The crux of this sorry state of affairs is arguably the old catch 22 of no experience means no work, and no work means no experience. Nobody is willing to give anyone a shot at proving themselves at the bottom of the ladder unless it’s unpaid – I myself was turned down for several paid internships at small nobody agencies before finding a place at Render Positive. This is despite the growing issues of both old-school, more experienced marketers gaining more skills and subsequently demanding more money for their services; and bad recruiters hyping up and inflating standard wages for executives whose skill levels don’t match. There is a significant need for new blood to fill this gap. The fact is, scouting out and recruiting hungry, hard-working and highly-skilled entry-level executives isn’t only essential for agency growth and development – in a fast-moving industry like digital marketing, the inclusion of young, new thinkers will often provide you with an advantage over the dinosaur agencies of yesteryear. You can’t really teach innovation and creativity, but you can find someone with these talents and teach them digital marketing.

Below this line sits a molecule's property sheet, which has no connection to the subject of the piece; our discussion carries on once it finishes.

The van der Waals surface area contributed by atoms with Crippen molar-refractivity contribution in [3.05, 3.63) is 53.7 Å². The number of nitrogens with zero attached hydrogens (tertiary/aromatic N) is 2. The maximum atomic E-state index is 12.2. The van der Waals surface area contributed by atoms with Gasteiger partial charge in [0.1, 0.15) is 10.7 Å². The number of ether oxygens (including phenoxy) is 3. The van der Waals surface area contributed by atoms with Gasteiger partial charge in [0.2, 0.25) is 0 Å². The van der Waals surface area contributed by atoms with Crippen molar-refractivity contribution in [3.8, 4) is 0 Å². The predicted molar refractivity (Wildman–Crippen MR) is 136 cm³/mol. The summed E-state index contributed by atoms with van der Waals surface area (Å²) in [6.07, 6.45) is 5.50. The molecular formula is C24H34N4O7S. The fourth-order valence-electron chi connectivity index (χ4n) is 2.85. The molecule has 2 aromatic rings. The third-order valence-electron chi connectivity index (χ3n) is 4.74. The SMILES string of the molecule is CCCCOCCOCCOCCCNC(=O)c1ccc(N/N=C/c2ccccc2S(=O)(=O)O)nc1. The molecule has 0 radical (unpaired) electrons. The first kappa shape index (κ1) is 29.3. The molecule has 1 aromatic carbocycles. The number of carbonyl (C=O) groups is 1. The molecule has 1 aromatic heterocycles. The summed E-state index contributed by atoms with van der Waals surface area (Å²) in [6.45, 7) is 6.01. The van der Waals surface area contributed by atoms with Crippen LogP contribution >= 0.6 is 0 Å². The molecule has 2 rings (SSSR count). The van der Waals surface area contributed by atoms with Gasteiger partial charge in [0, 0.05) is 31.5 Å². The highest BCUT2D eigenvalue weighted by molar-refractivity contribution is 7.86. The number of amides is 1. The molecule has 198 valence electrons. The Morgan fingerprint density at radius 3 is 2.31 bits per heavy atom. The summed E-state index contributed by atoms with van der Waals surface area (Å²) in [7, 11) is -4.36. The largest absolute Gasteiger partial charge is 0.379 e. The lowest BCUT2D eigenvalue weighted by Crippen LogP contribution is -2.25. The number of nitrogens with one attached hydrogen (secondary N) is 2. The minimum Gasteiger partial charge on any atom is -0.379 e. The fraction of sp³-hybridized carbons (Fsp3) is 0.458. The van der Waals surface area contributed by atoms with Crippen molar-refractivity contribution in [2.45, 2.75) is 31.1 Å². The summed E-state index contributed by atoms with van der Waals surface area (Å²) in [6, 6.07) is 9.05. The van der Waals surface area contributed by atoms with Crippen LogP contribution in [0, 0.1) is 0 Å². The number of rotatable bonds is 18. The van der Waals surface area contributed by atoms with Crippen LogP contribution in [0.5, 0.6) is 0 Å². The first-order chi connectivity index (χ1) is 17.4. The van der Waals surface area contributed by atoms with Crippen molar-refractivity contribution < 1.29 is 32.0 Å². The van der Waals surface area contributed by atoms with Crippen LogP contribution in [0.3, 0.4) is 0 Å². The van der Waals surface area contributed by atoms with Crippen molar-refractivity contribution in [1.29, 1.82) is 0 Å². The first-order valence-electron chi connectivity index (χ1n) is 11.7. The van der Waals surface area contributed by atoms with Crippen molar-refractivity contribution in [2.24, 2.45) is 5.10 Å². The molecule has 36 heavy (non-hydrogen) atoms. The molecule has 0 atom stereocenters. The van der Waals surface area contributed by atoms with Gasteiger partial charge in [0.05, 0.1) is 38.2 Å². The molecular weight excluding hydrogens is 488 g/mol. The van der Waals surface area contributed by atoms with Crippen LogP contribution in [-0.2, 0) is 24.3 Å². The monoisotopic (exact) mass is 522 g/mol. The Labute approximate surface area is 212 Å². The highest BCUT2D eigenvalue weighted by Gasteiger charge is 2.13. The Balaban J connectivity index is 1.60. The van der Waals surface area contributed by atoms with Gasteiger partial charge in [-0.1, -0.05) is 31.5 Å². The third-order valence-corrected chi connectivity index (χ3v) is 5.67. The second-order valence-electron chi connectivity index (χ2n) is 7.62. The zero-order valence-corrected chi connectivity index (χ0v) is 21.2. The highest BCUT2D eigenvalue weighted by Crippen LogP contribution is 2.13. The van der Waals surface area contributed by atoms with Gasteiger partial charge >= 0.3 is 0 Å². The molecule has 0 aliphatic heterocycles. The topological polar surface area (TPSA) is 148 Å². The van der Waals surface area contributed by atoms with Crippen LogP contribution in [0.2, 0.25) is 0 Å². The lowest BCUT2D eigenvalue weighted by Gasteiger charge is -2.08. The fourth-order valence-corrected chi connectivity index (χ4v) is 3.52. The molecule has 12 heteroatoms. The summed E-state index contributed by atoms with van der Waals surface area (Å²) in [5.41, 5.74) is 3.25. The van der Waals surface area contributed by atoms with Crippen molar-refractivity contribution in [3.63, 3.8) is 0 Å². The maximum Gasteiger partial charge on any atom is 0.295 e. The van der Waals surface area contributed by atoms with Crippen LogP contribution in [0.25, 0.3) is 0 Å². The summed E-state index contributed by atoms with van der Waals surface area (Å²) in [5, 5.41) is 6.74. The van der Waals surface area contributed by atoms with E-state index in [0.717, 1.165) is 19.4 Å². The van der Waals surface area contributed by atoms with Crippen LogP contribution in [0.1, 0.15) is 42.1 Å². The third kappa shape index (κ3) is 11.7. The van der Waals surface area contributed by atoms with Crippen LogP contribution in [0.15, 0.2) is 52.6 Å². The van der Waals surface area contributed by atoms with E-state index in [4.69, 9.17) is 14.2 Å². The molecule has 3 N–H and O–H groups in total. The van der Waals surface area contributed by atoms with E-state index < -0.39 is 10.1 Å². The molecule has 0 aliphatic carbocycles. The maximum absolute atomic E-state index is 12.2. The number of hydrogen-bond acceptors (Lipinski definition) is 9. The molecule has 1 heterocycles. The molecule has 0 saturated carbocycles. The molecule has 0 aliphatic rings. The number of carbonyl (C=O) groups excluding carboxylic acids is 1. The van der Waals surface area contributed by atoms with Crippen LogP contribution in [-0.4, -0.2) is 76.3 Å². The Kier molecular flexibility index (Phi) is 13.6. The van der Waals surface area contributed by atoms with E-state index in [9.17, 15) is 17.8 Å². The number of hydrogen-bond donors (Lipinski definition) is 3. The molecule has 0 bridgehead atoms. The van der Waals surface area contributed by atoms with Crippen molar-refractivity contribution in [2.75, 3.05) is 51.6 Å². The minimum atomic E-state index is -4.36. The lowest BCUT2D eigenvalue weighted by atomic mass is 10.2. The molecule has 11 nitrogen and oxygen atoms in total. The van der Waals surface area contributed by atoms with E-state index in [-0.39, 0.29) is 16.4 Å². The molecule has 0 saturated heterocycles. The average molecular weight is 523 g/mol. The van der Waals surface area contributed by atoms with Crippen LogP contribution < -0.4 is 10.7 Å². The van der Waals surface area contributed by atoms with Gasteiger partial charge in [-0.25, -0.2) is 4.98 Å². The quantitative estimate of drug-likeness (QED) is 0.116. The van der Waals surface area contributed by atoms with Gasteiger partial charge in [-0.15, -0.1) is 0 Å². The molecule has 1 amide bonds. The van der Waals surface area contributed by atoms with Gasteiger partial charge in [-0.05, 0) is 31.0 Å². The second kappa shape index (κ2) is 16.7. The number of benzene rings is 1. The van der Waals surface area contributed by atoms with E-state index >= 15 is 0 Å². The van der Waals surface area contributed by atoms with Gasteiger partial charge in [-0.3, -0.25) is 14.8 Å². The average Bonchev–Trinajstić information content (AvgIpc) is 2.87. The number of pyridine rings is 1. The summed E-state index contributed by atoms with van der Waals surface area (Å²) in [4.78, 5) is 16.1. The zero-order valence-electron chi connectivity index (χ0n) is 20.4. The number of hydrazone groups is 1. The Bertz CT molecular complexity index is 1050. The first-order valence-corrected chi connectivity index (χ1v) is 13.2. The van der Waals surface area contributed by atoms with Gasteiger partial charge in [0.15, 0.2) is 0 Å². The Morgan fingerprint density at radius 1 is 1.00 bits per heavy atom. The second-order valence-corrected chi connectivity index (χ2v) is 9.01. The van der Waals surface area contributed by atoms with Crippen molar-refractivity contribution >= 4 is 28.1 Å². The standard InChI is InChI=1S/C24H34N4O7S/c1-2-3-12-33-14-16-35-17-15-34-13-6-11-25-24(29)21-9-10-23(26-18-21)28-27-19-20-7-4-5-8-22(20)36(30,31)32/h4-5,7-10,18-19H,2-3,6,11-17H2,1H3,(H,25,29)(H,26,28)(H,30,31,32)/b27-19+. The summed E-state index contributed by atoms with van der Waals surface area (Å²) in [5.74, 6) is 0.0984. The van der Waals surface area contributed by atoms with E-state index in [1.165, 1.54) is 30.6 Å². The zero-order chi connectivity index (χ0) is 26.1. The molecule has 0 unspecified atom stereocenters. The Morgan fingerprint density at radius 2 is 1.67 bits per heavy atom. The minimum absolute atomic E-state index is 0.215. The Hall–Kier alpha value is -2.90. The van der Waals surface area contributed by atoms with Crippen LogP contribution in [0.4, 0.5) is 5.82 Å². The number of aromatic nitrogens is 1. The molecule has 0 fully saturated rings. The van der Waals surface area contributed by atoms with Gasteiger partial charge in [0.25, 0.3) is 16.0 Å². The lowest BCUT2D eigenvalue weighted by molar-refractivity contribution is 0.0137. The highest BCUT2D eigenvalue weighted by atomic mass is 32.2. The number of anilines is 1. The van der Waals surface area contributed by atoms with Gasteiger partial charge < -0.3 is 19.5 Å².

I graduated with a 2:1 in History in 2011, and everyone assumed I would go on to do a masters or become a teacher. Teaching snot-nosed kids something they probably didn’t want to learn didn’t really appeal to me, but selling people shit they wanted on the internet did. Something a lot of places I approached for a “no experience, so pay me anything” job didn’t understand was that History research and analysis skills can be applied to competitor analyses, keyword research, blogger outreach and PPC analytics, amongst other things. Creative writing is copywriting, drama and the creative arts lend themselves very well to innovation and so on and so forth; the point is, graduates are often diamonds in the rough with transferable skills that you’re only going to discover if you actually pluck them from obscurity and polish them yourself. Recruiting entry level workers can be an investment for your agency, just like setting a PPC budget or outsourcing web design work – only it’s a lot more worthwhile, and its potential ROI can hit astronomical levels. Plus, do you really like getting calls from recruitment agencies and paying them unnecessary fees for sending you shit candidates? Does anyoneIncluding the candidates?!

In an industry that’s only been hit by the recession in the sense that other businesses have less money to spend on digital marketing, many potential executive superstars of tomorrow are having their work devalued and are growing ever wearier – with each passing day comes another recruiter promising the earth and another unpaid internship that drops a graduate back at square one. I’m not saying you should take on mounds of ignorant Gap Yah pricks, but there’s an entire blank slate workforce out there waiting to be tapped, if only you’d give them a chance.